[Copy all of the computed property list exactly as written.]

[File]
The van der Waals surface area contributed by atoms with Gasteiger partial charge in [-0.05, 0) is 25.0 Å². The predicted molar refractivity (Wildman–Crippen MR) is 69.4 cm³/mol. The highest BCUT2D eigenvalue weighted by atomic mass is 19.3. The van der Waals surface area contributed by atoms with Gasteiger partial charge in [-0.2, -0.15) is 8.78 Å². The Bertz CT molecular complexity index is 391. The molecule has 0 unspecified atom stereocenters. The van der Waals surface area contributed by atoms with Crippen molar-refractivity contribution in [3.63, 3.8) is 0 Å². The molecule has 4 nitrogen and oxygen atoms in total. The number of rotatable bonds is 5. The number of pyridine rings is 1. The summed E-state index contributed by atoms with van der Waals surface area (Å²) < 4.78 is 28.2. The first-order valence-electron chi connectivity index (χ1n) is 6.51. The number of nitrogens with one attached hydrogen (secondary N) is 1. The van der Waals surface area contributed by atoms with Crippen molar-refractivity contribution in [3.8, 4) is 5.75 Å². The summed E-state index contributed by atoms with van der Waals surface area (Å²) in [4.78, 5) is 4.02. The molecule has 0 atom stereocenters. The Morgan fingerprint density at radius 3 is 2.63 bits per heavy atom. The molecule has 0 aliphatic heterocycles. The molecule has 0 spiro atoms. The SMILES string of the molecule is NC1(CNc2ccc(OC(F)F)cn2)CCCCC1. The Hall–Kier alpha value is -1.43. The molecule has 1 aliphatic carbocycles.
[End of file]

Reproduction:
The van der Waals surface area contributed by atoms with Gasteiger partial charge in [-0.05, 0) is 25.0 Å². The predicted molar refractivity (Wildman–Crippen MR) is 69.4 cm³/mol. The highest BCUT2D eigenvalue weighted by atomic mass is 19.3. The van der Waals surface area contributed by atoms with Gasteiger partial charge in [-0.2, -0.15) is 8.78 Å². The Bertz CT molecular complexity index is 391. The molecule has 0 unspecified atom stereocenters. The van der Waals surface area contributed by atoms with Crippen molar-refractivity contribution in [3.63, 3.8) is 0 Å². The molecule has 4 nitrogen and oxygen atoms in total. The number of rotatable bonds is 5. The number of pyridine rings is 1. The summed E-state index contributed by atoms with van der Waals surface area (Å²) < 4.78 is 28.2. The first-order valence-electron chi connectivity index (χ1n) is 6.51. The number of nitrogens with one attached hydrogen (secondary N) is 1. The van der Waals surface area contributed by atoms with Crippen molar-refractivity contribution in [3.8, 4) is 5.75 Å². The summed E-state index contributed by atoms with van der Waals surface area (Å²) in [4.78, 5) is 4.02. The molecule has 0 atom stereocenters. The Morgan fingerprint density at radius 3 is 2.63 bits per heavy atom. The molecule has 0 aliphatic heterocycles. The molecule has 0 spiro atoms. The SMILES string of the molecule is NC1(CNc2ccc(OC(F)F)cn2)CCCCC1. The Hall–Kier alpha value is -1.43. The molecule has 1 aliphatic carbocycles.